O Say Can You See: The Greatest Patriotic Super Heroes of All-Time
If there’s one lesson that any actor who works with Marvel Studios should take from the recent Ed Norton/Avengers bust-up, it’s this: You do not want to mess with Marvel. But then again, why should we be surprised?
After all, Norton and Marvel had, reportedly, fallen out back before the 2008 Hulk was released over whose version of the final cut would end up being released, and the movie’s lack of success gave the studio the out it needed to be able to replace the actor (Interestingly enough, I’ve noticed some Marvel executives describe Marvel Studios’ history recently as Iron Man, then Iron Man 2, Thor and Captain America, as if Hulk never existed; wishful thinking, especially when you consider that the character has been the source of two failed franchises in the last decade). The surprise, then, isn’t that Norton won’t be in Avengers, but that Marvel handled the whole thing so terribly.
Admittedly, that the rumor broke ahead of Marvel’s schedule – Presumably, they’d have rather announced the new Bruce Banner first, instead of having to admit that, no, it’s not going to be Ed Norton and we’ll get back to you later on who it will be – can’t be blamed on the House of Ideas, but the statement released in reaction is just stunning: In what world was insulting Norton out of the blue like that (The implication that he’s not “an actor who embodies the creativity and collaborative spirit” of other Marvel actors, nor one who “thrive[s] working as part of an ensemble” – Or, to translate, that he’s a difficult diva who only cares about himself) a good idea, especially as the first official comment from any of the involved parties? Norton’s own classy response, in which he thanked Marvel for the opportunity to “be part of the Hulk’s long and excellent history” and said that “Hulk is bigger than all of us,” just underlined the impression for many that Marvel president Kevin Feige – and, by extension, the studio as a whole – was, to be polite, acting like a bully.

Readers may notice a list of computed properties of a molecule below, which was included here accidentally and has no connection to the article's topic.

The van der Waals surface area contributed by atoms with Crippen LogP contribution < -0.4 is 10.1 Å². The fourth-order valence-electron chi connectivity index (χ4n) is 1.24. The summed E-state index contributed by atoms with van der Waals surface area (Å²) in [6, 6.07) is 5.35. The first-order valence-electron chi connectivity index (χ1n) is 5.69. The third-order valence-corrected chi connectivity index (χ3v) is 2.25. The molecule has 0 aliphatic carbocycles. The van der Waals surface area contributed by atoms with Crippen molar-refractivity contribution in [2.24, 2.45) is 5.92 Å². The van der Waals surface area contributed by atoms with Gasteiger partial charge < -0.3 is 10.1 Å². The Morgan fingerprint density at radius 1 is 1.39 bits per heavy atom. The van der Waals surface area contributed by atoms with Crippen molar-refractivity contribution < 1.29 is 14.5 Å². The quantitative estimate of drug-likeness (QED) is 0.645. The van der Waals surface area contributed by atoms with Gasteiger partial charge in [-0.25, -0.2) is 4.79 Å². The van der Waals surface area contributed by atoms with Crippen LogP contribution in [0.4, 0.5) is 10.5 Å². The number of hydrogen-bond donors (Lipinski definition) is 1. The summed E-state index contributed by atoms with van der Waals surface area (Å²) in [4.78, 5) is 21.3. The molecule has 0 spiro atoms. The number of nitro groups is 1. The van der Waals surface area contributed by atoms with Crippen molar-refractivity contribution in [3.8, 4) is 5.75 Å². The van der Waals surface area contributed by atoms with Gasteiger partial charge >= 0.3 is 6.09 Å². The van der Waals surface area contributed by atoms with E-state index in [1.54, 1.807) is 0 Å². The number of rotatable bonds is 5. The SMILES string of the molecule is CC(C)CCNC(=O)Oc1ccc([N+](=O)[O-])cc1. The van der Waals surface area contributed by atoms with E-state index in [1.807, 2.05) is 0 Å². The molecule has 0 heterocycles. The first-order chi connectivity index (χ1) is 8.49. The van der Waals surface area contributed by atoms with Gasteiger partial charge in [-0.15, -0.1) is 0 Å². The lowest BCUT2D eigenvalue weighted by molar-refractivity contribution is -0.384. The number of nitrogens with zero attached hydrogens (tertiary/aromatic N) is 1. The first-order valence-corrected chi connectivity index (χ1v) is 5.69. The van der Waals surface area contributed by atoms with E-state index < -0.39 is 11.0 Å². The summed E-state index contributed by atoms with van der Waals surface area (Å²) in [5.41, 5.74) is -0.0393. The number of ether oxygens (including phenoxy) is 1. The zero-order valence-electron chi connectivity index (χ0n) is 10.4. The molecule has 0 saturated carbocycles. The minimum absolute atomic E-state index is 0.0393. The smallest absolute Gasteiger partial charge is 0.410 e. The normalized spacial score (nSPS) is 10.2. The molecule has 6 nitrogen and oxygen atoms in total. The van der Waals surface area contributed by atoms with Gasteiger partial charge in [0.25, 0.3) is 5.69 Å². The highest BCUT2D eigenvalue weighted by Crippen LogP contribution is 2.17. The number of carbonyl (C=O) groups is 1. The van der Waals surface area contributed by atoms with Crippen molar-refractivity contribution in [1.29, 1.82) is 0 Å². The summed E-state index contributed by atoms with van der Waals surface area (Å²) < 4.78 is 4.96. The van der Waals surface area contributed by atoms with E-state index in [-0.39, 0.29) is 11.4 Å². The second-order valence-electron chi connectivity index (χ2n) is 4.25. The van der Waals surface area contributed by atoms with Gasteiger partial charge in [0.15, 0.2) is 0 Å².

Again, this shouldn’t come as a surprise: This is the studio that replaced Terrence Howard with Don Cheadle for Iron Man 2 and blamed the decision on concerns over Howard’s performance and behavior on set during the first movie – even though multiple sources confirmed that no-one had raised the issue to Howard or his reps earlier, as well as the studio that almost let Samuel L. Jackson walk away over contract negotiations at the start of last year.
Marvel Studios is almost impressively old-school when it comes to dealing with actors, it seems – It’s their way or the highway (Not just actors, of course; complicated contract negotiations may be the reason why we haven’t had official confirmation of Joss Whedon’s Avengers directorial position yet, and it’s been rumored that the studios’ writers aren’t necessarily well compensated for their efforts), and there’s definitely a way in which that should be applauded… But the studio also seems to be running the risk of thinking that actors and other talent is entirely interchangable, and that the most important ingredient is the Marvel brand and the characters – and anyone who’s seen Daredevil, The Fantastic Four or even X-Men: The Last Stand should be able to guess where that school of thought fails. Right now, of course, it’s not actually a problem for the studio – They’re still successful, they still have buzz and Hulk wasn’t enough of a flop to harsh anyone’s buzz really. But the day will come when contracts have to be renegotiated for the actors that can’t easily be replaced, and that’s when things will become interesting: Could Marvel really pull the same tactics they attempted with Norton on Robert Downey Jr. without it blowing up in their faces, for example? Would they be stupid enough to try?